Collected together, our results support research at the frequency typically used in macro analysis for oil series, with an ARMA in levels, including the Gaussian shock hypothesis. Thus, we find that shocks to oil prices are permanent, taking about a decade or so to die down. Confidence sets obtained with oil returns are quite sharp around root cancellation, which affects predictability at the frequencies examined. In addition, the ARMA specification is refuted at the weekly frequency of returns, which suggests that alternative specifications allowing for e.g., conditional heteroskedasticity and skewness are interesting research paths, on frequencies more relevant to finance than macro applications.

7. Conclusions

Our framework delivers simultaneous impulse-response confidence bands for ARMA (1,1) processes by combining Indirect Inference, MC test methods and confidence sets projections. We treat proposed objective functions as test statistics, which we invert through a two-stage simulation to obtain joint confidence sets for the parameters. Invariance principles are proposed to ensure finite sample exactness in general nuisance parameter dependent settings. In contrast to MLE-based tests, our proposed methods achieve size control and good power, irrespective of how close the parameters are to the unit root boundary, or whether root cancelation is present.
We investigate the persistence of shocks on oil prices and returns of the West Texas Intermediate (WTI) benchmark via projected impulse-response confidence bands. The main advantage of our method is the possibility of remaining agnostic with respect to the process followed by these series. It is noteworthy that resulting impulse-response confidence bands seem well identified. Our results support a persistent ARMA model in levels. In contrast, confidence sets for monthly returns are tightly concentrated on the root cancellation line. ARMA with or without fat tails is rejected for the weekly return series. This noteworthy result reinforces the usefulness of confidence set methods that allow for empty outcomes. Lastly, our findings support the applicability of impulse-responses obtained from asymmetric and heavy tailed distributions, which leaves the door open for further research, in particular with asymmetric distributions.

Author Contributions

The authors contributed equally to this work. All authors have read and agreed to the published version of the manuscript.

Funding

This work was supported by the Social Sciences and Humanities Research Council of Canada and the Fonds de recherche sur la société et la culture (Québec).

Conflicts of Interest

The authors declare no conflict of interest.

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1.
2.
On simultaneous inference in related contexts see e.g., Jorda (2009); Jorda and Marcellino (2010); Jorda et al. (2013) on simultaneous path forecasts, and recently Montiel et al. (2019).
3.
Throughout this document, size and coverage are used interchangeably; see Andrews and Cheng (2012).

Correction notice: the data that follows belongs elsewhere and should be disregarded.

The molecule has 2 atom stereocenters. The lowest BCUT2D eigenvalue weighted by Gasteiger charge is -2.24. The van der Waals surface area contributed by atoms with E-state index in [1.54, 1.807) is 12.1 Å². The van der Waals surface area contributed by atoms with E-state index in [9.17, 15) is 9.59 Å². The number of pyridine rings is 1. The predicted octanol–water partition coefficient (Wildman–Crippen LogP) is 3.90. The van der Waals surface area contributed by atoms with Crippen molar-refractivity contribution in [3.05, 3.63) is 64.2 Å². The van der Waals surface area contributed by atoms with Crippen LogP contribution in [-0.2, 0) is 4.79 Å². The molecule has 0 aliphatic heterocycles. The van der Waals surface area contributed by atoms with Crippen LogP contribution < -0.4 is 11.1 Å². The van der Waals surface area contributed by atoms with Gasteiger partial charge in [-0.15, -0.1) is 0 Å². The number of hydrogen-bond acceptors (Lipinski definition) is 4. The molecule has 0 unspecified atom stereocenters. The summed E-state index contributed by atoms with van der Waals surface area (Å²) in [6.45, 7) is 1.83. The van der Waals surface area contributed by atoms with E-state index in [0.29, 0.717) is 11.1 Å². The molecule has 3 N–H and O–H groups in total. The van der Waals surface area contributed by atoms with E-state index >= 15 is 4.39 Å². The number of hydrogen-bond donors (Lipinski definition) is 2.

4.
In this regard, our work relates to Dufour and Valéry (2006, 2009) in stochastic volatility models, Dufour and Kurz-Kim (2010) and Beaulieu et al. (2007, 2013, 2014) in models with fat-tailed fundamentals.
5.
Because of our focus on invariant statistics, to draw such data generating processes (DGPs), the choice of σ is immaterial because any value selected would give exactly the same sequence of simulated statistics in (21); thus using (23), gives exactly the same p-value.
6.
Alternatively, the data can be burned in to induce stationarity. Extensions to the mean-non stationarity framework as in Khalaf and Saunders (2019) is a worthy research direction.
7.
Useful insight beyond the ARMA (1,1) on minimum dimension is found in the literature, in particular, Galbraith and Zinde-Walsh (1997) and more recently Gospodinov and Ng (2015).
8.
This is noteworthy in view of the above cited problems discussed in the literature.
9.
Refer to Kilian (2014) for a comprehensive walk through the literature on oil price shocks.
10.
Lütkepohl et al. (2015) provide an overview and evaluation in terms of coverage of the available literature dedicated to impulse-responses for VAR models and propose a new approach based on adjustments to the Bonferroni bands.
11.
Alquist et al. (2013) explain that after mid-1980, due to the U.S. deregulation, the co-movement between the U.S. oil price series, including WTI, refiners acquisition cost for domestically produced oil and for imported crude oil, became stronger. This means that we can take the WIT, since results obtained with other series are expected to be similar due to the high correlation between the various U.S. oil price series.
12.
At the time the series is retrieved, the latest available monthly value corresponds to May, 2019.
13.
The U.S. subprime mortgage crisis triggered an international financial crisis in 2008. According to the U.S. National Bureau of Economics Research (NBER), the U.S. recession is identified in terms of peaks and troughs from the last quarter of 2007 to the second quarter of 2009.
Figure 1. West Texas Intermediate (WTI). Note: WTI prices escalated up to the highest peak during the month of July in 2008, when the price reached US$145 per barrel. Then, the effect of the financial crisis and Great Recession caused a price drop to US$30.28 in December of the same year.13 After 2014, WTI prices plummeted during the following three years, down to US$26.68 in January, 2016, mainly due to the effect of supply strategies, the surprising growth of U.S. shale oil production and by a slower-than-expected global growth, among others. The behaviour of WTI prices afterwards is associated with geopolitical risks and growth expectations for the U.S. and Chinese economies.